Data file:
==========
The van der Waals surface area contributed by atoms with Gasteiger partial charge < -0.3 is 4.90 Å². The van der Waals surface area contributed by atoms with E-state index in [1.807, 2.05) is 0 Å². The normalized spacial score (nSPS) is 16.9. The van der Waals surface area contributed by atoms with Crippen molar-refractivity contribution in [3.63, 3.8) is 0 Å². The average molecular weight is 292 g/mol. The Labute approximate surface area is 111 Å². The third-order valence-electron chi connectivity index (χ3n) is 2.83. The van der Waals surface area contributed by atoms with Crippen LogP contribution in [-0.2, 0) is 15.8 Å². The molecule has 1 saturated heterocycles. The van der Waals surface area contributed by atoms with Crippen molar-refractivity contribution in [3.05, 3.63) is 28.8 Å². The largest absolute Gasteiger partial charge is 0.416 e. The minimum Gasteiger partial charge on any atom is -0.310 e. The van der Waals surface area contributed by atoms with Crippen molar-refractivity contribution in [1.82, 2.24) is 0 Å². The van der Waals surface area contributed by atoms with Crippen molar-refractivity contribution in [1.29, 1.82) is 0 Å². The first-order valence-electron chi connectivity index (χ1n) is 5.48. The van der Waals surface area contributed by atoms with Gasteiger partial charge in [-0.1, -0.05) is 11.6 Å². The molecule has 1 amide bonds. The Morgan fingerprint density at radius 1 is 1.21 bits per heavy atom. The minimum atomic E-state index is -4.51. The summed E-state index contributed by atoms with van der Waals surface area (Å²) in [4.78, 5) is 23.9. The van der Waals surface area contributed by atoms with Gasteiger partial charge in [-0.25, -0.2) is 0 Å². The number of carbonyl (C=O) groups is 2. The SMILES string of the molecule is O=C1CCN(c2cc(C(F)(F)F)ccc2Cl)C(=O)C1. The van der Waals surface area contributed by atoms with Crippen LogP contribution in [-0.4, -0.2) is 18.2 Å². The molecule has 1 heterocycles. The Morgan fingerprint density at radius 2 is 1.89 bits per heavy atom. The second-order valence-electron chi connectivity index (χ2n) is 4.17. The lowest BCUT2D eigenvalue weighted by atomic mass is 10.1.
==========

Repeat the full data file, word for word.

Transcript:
The van der Waals surface area contributed by atoms with Gasteiger partial charge < -0.3 is 4.90 Å². The van der Waals surface area contributed by atoms with E-state index in [1.807, 2.05) is 0 Å². The normalized spacial score (nSPS) is 16.9. The van der Waals surface area contributed by atoms with Crippen molar-refractivity contribution in [3.63, 3.8) is 0 Å². The average molecular weight is 292 g/mol. The Labute approximate surface area is 111 Å². The third-order valence-electron chi connectivity index (χ3n) is 2.83. The van der Waals surface area contributed by atoms with Crippen LogP contribution in [-0.2, 0) is 15.8 Å². The molecule has 1 saturated heterocycles. The van der Waals surface area contributed by atoms with Crippen molar-refractivity contribution in [3.05, 3.63) is 28.8 Å². The largest absolute Gasteiger partial charge is 0.416 e. The minimum Gasteiger partial charge on any atom is -0.310 e. The van der Waals surface area contributed by atoms with Crippen molar-refractivity contribution in [1.82, 2.24) is 0 Å². The van der Waals surface area contributed by atoms with Crippen molar-refractivity contribution in [1.29, 1.82) is 0 Å². The first-order valence-electron chi connectivity index (χ1n) is 5.48. The van der Waals surface area contributed by atoms with Gasteiger partial charge in [-0.1, -0.05) is 11.6 Å². The molecule has 1 amide bonds. The Morgan fingerprint density at radius 1 is 1.21 bits per heavy atom. The minimum atomic E-state index is -4.51. The summed E-state index contributed by atoms with van der Waals surface area (Å²) in [4.78, 5) is 23.9. The van der Waals surface area contributed by atoms with Gasteiger partial charge in [-0.25, -0.2) is 0 Å². The number of carbonyl (C=O) groups is 2. The SMILES string of the molecule is O=C1CCN(c2cc(C(F)(F)F)ccc2Cl)C(=O)C1. The van der Waals surface area contributed by atoms with Crippen LogP contribution in [-0.4, -0.2) is 18.2 Å². The molecule has 1 heterocycles. The Morgan fingerprint density at radius 2 is 1.89 bits per heavy atom. The second-order valence-electron chi connectivity index (χ2n) is 4.17. The lowest BCUT2D eigenvalue weighted by atomic mass is 10.1.